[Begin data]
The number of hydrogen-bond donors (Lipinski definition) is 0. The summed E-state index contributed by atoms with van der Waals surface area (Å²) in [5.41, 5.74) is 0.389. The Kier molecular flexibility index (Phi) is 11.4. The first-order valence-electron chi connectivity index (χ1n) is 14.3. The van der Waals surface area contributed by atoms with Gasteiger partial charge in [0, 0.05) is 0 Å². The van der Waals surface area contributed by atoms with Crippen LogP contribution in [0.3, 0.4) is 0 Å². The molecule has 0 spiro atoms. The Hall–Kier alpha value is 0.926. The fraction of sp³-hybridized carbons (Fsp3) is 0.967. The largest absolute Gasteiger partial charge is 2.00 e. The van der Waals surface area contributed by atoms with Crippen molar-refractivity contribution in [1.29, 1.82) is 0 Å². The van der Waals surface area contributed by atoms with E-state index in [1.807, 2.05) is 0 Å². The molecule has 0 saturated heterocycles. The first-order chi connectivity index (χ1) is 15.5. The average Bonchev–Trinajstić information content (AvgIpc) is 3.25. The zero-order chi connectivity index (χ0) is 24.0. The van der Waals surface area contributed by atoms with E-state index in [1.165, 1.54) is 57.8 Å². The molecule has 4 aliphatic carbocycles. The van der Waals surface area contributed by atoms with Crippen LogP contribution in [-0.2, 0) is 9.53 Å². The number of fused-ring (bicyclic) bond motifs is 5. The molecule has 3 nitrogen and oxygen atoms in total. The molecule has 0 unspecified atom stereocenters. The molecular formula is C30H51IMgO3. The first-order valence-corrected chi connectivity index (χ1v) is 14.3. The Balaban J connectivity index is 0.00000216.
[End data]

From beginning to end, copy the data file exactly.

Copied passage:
The number of hydrogen-bond donors (Lipinski definition) is 0. The summed E-state index contributed by atoms with van der Waals surface area (Å²) in [5.41, 5.74) is 0.389. The Kier molecular flexibility index (Phi) is 11.4. The first-order valence-electron chi connectivity index (χ1n) is 14.3. The van der Waals surface area contributed by atoms with Gasteiger partial charge in [0, 0.05) is 0 Å². The van der Waals surface area contributed by atoms with Crippen LogP contribution in [0.3, 0.4) is 0 Å². The molecule has 0 spiro atoms. The Hall–Kier alpha value is 0.926. The fraction of sp³-hybridized carbons (Fsp3) is 0.967. The largest absolute Gasteiger partial charge is 2.00 e. The van der Waals surface area contributed by atoms with Crippen molar-refractivity contribution in [1.29, 1.82) is 0 Å². The van der Waals surface area contributed by atoms with E-state index in [1.807, 2.05) is 0 Å². The molecule has 0 saturated heterocycles. The first-order chi connectivity index (χ1) is 15.5. The average Bonchev–Trinajstić information content (AvgIpc) is 3.25. The zero-order chi connectivity index (χ0) is 24.0. The van der Waals surface area contributed by atoms with E-state index in [1.165, 1.54) is 57.8 Å². The molecule has 4 aliphatic carbocycles. The van der Waals surface area contributed by atoms with Crippen LogP contribution in [-0.2, 0) is 9.53 Å². The number of fused-ring (bicyclic) bond motifs is 5. The molecule has 3 nitrogen and oxygen atoms in total. The molecule has 0 unspecified atom stereocenters. The molecular formula is C30H51IMgO3. The first-order valence-corrected chi connectivity index (χ1v) is 14.3. The Balaban J connectivity index is 0.00000216.